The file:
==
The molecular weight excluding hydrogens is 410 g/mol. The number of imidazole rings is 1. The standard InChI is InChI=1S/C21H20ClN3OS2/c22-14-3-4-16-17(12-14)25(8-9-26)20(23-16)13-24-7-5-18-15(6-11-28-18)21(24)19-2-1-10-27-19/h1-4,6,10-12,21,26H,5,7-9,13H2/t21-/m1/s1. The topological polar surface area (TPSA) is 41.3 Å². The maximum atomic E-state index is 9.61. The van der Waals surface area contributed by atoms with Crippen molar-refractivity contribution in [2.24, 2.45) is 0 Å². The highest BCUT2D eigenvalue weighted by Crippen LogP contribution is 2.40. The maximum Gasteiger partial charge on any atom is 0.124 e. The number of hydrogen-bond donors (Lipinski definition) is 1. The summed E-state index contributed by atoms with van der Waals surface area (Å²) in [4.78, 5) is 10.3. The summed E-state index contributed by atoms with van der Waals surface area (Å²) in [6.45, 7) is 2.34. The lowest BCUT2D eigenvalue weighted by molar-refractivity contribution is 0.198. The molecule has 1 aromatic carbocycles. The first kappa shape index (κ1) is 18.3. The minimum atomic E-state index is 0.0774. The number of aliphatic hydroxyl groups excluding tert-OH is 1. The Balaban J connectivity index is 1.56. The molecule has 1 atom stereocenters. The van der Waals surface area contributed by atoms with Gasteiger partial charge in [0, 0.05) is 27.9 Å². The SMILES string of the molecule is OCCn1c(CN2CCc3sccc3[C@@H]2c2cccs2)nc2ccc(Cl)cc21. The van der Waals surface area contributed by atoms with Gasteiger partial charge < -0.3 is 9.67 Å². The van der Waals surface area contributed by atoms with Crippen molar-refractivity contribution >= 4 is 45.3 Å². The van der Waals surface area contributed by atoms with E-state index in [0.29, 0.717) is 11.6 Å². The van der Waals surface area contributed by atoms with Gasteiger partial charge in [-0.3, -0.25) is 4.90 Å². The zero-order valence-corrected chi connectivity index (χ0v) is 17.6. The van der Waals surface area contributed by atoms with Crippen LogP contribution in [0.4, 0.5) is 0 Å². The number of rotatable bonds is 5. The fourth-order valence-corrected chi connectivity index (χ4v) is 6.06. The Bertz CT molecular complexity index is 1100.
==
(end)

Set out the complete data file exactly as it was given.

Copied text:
The molecular weight excluding hydrogens is 410 g/mol. The number of imidazole rings is 1. The standard InChI is InChI=1S/C21H20ClN3OS2/c22-14-3-4-16-17(12-14)25(8-9-26)20(23-16)13-24-7-5-18-15(6-11-28-18)21(24)19-2-1-10-27-19/h1-4,6,10-12,21,26H,5,7-9,13H2/t21-/m1/s1. The topological polar surface area (TPSA) is 41.3 Å². The maximum atomic E-state index is 9.61. The van der Waals surface area contributed by atoms with Crippen molar-refractivity contribution in [2.24, 2.45) is 0 Å². The highest BCUT2D eigenvalue weighted by Crippen LogP contribution is 2.40. The maximum Gasteiger partial charge on any atom is 0.124 e. The number of hydrogen-bond donors (Lipinski definition) is 1. The summed E-state index contributed by atoms with van der Waals surface area (Å²) in [4.78, 5) is 10.3. The summed E-state index contributed by atoms with van der Waals surface area (Å²) in [6.45, 7) is 2.34. The lowest BCUT2D eigenvalue weighted by molar-refractivity contribution is 0.198. The molecule has 1 aromatic carbocycles. The first kappa shape index (κ1) is 18.3. The minimum atomic E-state index is 0.0774. The number of aliphatic hydroxyl groups excluding tert-OH is 1. The Balaban J connectivity index is 1.56. The molecule has 1 atom stereocenters. The van der Waals surface area contributed by atoms with Gasteiger partial charge in [0, 0.05) is 27.9 Å². The SMILES string of the molecule is OCCn1c(CN2CCc3sccc3[C@@H]2c2cccs2)nc2ccc(Cl)cc21. The van der Waals surface area contributed by atoms with Gasteiger partial charge < -0.3 is 9.67 Å². The van der Waals surface area contributed by atoms with Crippen molar-refractivity contribution >= 4 is 45.3 Å². The van der Waals surface area contributed by atoms with E-state index in [0.29, 0.717) is 11.6 Å². The van der Waals surface area contributed by atoms with Gasteiger partial charge in [-0.3, -0.25) is 4.90 Å². The zero-order valence-corrected chi connectivity index (χ0v) is 17.6. The van der Waals surface area contributed by atoms with Crippen LogP contribution in [0.4, 0.5) is 0 Å². The number of rotatable bonds is 5. The fourth-order valence-corrected chi connectivity index (χ4v) is 6.06. The Bertz CT molecular complexity index is 1100.